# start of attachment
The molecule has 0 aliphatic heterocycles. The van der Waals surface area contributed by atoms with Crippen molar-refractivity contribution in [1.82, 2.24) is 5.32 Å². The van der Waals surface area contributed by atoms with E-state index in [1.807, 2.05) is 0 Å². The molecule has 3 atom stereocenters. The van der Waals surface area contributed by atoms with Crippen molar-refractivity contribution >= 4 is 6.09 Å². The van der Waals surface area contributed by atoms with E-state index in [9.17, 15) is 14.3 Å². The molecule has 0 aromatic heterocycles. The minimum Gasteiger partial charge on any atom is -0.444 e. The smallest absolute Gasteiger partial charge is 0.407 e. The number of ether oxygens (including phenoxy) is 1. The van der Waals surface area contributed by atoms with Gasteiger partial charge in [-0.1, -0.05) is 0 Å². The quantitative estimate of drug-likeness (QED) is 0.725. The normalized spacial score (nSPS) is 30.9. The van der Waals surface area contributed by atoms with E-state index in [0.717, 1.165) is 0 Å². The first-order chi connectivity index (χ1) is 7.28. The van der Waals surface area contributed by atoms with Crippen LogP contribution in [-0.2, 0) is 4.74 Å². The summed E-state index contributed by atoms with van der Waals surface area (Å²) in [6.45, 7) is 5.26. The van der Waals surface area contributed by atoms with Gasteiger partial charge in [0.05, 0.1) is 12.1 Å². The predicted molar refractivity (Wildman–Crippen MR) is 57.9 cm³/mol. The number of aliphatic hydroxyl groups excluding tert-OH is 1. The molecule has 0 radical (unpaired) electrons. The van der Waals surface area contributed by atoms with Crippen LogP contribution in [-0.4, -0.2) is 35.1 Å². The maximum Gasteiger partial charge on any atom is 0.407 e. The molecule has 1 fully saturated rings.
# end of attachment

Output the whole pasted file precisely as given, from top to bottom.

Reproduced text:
The molecule has 0 aliphatic heterocycles. The van der Waals surface area contributed by atoms with Crippen molar-refractivity contribution in [1.82, 2.24) is 5.32 Å². The van der Waals surface area contributed by atoms with E-state index in [1.807, 2.05) is 0 Å². The molecule has 3 atom stereocenters. The van der Waals surface area contributed by atoms with Crippen molar-refractivity contribution >= 4 is 6.09 Å². The van der Waals surface area contributed by atoms with E-state index in [9.17, 15) is 14.3 Å². The molecule has 0 aromatic heterocycles. The minimum Gasteiger partial charge on any atom is -0.444 e. The smallest absolute Gasteiger partial charge is 0.407 e. The number of ether oxygens (including phenoxy) is 1. The van der Waals surface area contributed by atoms with Gasteiger partial charge in [-0.1, -0.05) is 0 Å². The quantitative estimate of drug-likeness (QED) is 0.725. The normalized spacial score (nSPS) is 30.9. The van der Waals surface area contributed by atoms with E-state index in [0.717, 1.165) is 0 Å². The first-order chi connectivity index (χ1) is 7.28. The van der Waals surface area contributed by atoms with Crippen LogP contribution in [-0.2, 0) is 4.74 Å². The summed E-state index contributed by atoms with van der Waals surface area (Å²) in [6.45, 7) is 5.26. The van der Waals surface area contributed by atoms with Gasteiger partial charge in [0.05, 0.1) is 12.1 Å². The predicted molar refractivity (Wildman–Crippen MR) is 57.9 cm³/mol. The number of aliphatic hydroxyl groups excluding tert-OH is 1. The molecule has 0 radical (unpaired) electrons. The van der Waals surface area contributed by atoms with Crippen LogP contribution in [-0.4, -0.2) is 35.1 Å². The maximum Gasteiger partial charge on any atom is 0.407 e. The molecule has 1 fully saturated rings.